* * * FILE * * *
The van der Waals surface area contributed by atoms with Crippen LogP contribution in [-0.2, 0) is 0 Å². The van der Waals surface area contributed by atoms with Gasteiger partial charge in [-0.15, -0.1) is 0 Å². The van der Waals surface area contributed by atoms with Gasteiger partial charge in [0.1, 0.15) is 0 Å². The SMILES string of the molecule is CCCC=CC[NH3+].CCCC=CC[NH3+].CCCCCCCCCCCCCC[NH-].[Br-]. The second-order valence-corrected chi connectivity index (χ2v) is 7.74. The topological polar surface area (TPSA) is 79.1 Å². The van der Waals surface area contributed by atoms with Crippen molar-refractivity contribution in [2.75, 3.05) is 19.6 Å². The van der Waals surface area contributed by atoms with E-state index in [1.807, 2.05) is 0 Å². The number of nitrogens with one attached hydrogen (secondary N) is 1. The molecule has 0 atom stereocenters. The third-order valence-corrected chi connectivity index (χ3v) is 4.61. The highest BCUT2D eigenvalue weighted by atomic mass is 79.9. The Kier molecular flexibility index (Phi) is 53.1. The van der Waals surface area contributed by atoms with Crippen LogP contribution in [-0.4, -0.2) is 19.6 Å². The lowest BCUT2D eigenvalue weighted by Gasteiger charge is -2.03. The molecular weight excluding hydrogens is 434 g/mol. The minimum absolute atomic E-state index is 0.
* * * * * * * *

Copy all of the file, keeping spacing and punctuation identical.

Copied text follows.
The van der Waals surface area contributed by atoms with Crippen LogP contribution in [-0.2, 0) is 0 Å². The van der Waals surface area contributed by atoms with Gasteiger partial charge in [-0.15, -0.1) is 0 Å². The van der Waals surface area contributed by atoms with Gasteiger partial charge in [0.1, 0.15) is 0 Å². The SMILES string of the molecule is CCCC=CC[NH3+].CCCC=CC[NH3+].CCCCCCCCCCCCCC[NH-].[Br-]. The second-order valence-corrected chi connectivity index (χ2v) is 7.74. The topological polar surface area (TPSA) is 79.1 Å². The van der Waals surface area contributed by atoms with Crippen molar-refractivity contribution in [2.75, 3.05) is 19.6 Å². The van der Waals surface area contributed by atoms with E-state index in [1.807, 2.05) is 0 Å². The number of nitrogens with one attached hydrogen (secondary N) is 1. The molecule has 0 atom stereocenters. The third-order valence-corrected chi connectivity index (χ3v) is 4.61. The highest BCUT2D eigenvalue weighted by atomic mass is 79.9. The Kier molecular flexibility index (Phi) is 53.1. The van der Waals surface area contributed by atoms with Crippen LogP contribution in [-0.4, -0.2) is 19.6 Å². The lowest BCUT2D eigenvalue weighted by Gasteiger charge is -2.03. The molecular weight excluding hydrogens is 434 g/mol. The minimum absolute atomic E-state index is 0.